I was waiting for a bus at a stop on Commercial the other day. A gentleman who appeared to be about my age approached and sat down. He clearly wanted to chat. English was not his first language, but we managed well enough.
After some small talk about the weather and buses, he asked me whether I worked or was retired. “Retired,” I beamed. He asked me if I liked being retired and why. I explained that I have been retired for almost a decade, and that I love the lack of schedules, the ability to avoid doing things I didn’t enjoy, the lack of a boss. But what about money, he asked? I told him that, for me, being free and self-managing was a lot better than being rich and under the gun.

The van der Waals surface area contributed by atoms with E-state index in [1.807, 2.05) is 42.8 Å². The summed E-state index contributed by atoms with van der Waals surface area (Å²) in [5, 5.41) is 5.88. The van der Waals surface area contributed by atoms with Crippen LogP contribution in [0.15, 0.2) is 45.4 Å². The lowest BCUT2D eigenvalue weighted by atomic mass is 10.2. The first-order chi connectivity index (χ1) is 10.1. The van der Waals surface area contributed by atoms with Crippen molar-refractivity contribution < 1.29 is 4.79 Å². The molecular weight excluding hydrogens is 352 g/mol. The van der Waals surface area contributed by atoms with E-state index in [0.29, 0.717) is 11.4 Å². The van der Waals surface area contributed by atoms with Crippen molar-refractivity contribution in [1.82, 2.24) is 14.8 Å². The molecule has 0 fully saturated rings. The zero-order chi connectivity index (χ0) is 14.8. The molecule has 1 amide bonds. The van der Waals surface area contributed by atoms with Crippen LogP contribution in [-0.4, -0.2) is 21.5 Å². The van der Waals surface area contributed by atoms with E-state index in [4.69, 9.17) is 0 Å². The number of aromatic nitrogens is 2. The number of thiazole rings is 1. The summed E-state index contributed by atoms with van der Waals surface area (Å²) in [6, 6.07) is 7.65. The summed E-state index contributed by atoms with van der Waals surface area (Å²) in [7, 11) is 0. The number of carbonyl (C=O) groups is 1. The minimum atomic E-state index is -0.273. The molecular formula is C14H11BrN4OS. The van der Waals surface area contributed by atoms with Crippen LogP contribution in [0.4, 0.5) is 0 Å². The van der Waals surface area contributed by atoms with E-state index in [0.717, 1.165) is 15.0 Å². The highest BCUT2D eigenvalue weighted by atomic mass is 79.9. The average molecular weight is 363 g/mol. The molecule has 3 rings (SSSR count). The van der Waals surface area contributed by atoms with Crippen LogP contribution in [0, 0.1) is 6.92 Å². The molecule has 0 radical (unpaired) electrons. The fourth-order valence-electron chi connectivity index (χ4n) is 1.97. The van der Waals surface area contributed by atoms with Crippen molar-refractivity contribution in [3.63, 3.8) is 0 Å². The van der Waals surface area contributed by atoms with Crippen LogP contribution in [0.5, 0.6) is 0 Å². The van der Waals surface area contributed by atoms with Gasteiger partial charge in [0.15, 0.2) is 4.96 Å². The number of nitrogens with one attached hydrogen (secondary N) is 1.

He didn’t look convinced. It turns out that he retired just last November and he hasn’t yet gotten used to it. I suspect that though money was an issue, he was much more concerned about lack of structure and lack of regular human contact.
It would be useful for corporations, perhaps, to help train their workers about the non-financial aspects of retirement. I don’t claim to know what that training should include, but over the years I have come across numerous retired workers who seem somewhat lost and confused without the structure and social relationships of a job.
Now that we live so long, retirement can be for decades. To manage that length of time a decent pension is vital, but it is far from the whole enchilada.